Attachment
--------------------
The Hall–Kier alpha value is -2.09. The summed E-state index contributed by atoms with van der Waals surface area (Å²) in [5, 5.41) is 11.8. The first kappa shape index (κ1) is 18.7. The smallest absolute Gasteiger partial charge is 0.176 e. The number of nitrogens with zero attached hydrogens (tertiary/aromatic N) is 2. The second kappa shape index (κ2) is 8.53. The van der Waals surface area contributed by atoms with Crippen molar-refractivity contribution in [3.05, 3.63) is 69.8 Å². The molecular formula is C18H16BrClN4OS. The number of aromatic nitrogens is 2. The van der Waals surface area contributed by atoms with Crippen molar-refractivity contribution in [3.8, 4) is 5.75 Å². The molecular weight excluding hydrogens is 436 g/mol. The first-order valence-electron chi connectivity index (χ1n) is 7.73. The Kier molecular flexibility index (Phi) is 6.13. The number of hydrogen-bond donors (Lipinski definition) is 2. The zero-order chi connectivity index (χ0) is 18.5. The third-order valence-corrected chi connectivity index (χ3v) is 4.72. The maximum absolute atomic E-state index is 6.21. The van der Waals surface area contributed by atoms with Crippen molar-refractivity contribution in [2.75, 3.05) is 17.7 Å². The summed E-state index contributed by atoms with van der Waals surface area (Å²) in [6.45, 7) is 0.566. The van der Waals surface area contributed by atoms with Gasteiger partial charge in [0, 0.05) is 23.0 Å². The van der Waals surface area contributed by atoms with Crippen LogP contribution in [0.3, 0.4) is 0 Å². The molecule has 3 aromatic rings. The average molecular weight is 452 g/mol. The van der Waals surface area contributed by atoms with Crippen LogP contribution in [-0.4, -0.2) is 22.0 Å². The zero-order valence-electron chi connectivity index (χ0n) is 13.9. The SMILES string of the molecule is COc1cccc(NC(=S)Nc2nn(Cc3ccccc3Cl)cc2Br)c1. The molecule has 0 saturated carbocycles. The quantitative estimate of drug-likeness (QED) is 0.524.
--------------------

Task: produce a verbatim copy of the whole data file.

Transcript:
The Hall–Kier alpha value is -2.09. The summed E-state index contributed by atoms with van der Waals surface area (Å²) in [5, 5.41) is 11.8. The first kappa shape index (κ1) is 18.7. The smallest absolute Gasteiger partial charge is 0.176 e. The number of nitrogens with zero attached hydrogens (tertiary/aromatic N) is 2. The second kappa shape index (κ2) is 8.53. The van der Waals surface area contributed by atoms with Crippen molar-refractivity contribution in [3.05, 3.63) is 69.8 Å². The molecular formula is C18H16BrClN4OS. The number of aromatic nitrogens is 2. The van der Waals surface area contributed by atoms with Crippen molar-refractivity contribution in [3.8, 4) is 5.75 Å². The molecular weight excluding hydrogens is 436 g/mol. The first-order valence-electron chi connectivity index (χ1n) is 7.73. The Kier molecular flexibility index (Phi) is 6.13. The number of hydrogen-bond donors (Lipinski definition) is 2. The zero-order chi connectivity index (χ0) is 18.5. The third-order valence-corrected chi connectivity index (χ3v) is 4.72. The maximum absolute atomic E-state index is 6.21. The van der Waals surface area contributed by atoms with Crippen molar-refractivity contribution in [2.75, 3.05) is 17.7 Å². The summed E-state index contributed by atoms with van der Waals surface area (Å²) in [6.45, 7) is 0.566. The van der Waals surface area contributed by atoms with Gasteiger partial charge in [0, 0.05) is 23.0 Å². The van der Waals surface area contributed by atoms with Crippen LogP contribution in [0.3, 0.4) is 0 Å². The molecule has 3 aromatic rings. The average molecular weight is 452 g/mol. The van der Waals surface area contributed by atoms with Crippen LogP contribution in [-0.4, -0.2) is 22.0 Å². The zero-order valence-electron chi connectivity index (χ0n) is 13.9. The SMILES string of the molecule is COc1cccc(NC(=S)Nc2nn(Cc3ccccc3Cl)cc2Br)c1. The molecule has 0 saturated carbocycles. The quantitative estimate of drug-likeness (QED) is 0.524.